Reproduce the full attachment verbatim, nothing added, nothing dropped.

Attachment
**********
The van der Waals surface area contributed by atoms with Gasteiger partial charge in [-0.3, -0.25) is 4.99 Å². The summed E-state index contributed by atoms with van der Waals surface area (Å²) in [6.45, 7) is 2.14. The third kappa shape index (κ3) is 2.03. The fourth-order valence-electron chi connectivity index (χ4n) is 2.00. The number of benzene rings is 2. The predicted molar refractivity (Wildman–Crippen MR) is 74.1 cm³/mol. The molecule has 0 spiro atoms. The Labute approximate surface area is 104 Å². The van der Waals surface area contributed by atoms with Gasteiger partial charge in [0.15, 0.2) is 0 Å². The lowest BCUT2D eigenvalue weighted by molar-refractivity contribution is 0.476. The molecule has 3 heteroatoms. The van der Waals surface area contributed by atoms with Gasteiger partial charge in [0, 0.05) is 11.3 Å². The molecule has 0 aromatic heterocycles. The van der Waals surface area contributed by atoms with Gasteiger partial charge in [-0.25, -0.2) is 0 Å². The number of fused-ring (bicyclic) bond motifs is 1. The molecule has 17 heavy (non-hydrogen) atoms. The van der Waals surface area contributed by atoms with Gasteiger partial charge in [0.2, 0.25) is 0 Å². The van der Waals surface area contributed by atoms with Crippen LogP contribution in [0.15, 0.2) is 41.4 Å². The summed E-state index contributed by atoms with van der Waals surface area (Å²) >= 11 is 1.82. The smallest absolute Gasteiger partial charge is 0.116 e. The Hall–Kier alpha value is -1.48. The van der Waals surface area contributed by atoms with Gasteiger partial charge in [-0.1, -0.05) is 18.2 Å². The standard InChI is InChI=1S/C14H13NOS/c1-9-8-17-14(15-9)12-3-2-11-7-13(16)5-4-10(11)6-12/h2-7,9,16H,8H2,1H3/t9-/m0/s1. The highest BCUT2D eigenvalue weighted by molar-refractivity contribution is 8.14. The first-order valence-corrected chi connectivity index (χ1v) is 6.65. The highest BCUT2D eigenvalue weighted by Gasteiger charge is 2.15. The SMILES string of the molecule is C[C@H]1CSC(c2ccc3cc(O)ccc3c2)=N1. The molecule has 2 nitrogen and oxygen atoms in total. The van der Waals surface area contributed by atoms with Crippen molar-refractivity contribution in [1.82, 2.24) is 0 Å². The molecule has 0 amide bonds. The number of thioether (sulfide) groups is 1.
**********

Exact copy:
The van der Waals surface area contributed by atoms with Gasteiger partial charge in [-0.3, -0.25) is 4.99 Å². The summed E-state index contributed by atoms with van der Waals surface area (Å²) in [6.45, 7) is 2.14. The third kappa shape index (κ3) is 2.03. The fourth-order valence-electron chi connectivity index (χ4n) is 2.00. The number of benzene rings is 2. The predicted molar refractivity (Wildman–Crippen MR) is 74.1 cm³/mol. The molecule has 0 spiro atoms. The Labute approximate surface area is 104 Å². The van der Waals surface area contributed by atoms with Gasteiger partial charge in [0.15, 0.2) is 0 Å². The lowest BCUT2D eigenvalue weighted by molar-refractivity contribution is 0.476. The molecule has 3 heteroatoms. The van der Waals surface area contributed by atoms with Gasteiger partial charge in [0, 0.05) is 11.3 Å². The molecule has 0 aromatic heterocycles. The van der Waals surface area contributed by atoms with Gasteiger partial charge in [-0.25, -0.2) is 0 Å². The number of fused-ring (bicyclic) bond motifs is 1. The molecule has 17 heavy (non-hydrogen) atoms. The van der Waals surface area contributed by atoms with Gasteiger partial charge in [0.2, 0.25) is 0 Å². The van der Waals surface area contributed by atoms with Crippen LogP contribution in [0.15, 0.2) is 41.4 Å². The summed E-state index contributed by atoms with van der Waals surface area (Å²) >= 11 is 1.82. The smallest absolute Gasteiger partial charge is 0.116 e. The Hall–Kier alpha value is -1.48. The van der Waals surface area contributed by atoms with Gasteiger partial charge in [-0.1, -0.05) is 18.2 Å². The standard InChI is InChI=1S/C14H13NOS/c1-9-8-17-14(15-9)12-3-2-11-7-13(16)5-4-10(11)6-12/h2-7,9,16H,8H2,1H3/t9-/m0/s1. The highest BCUT2D eigenvalue weighted by molar-refractivity contribution is 8.14. The first-order valence-corrected chi connectivity index (χ1v) is 6.65. The highest BCUT2D eigenvalue weighted by Gasteiger charge is 2.15. The SMILES string of the molecule is C[C@H]1CSC(c2ccc3cc(O)ccc3c2)=N1. The molecule has 2 nitrogen and oxygen atoms in total. The van der Waals surface area contributed by atoms with Crippen molar-refractivity contribution in [1.82, 2.24) is 0 Å². The molecule has 0 amide bonds. The number of thioether (sulfide) groups is 1.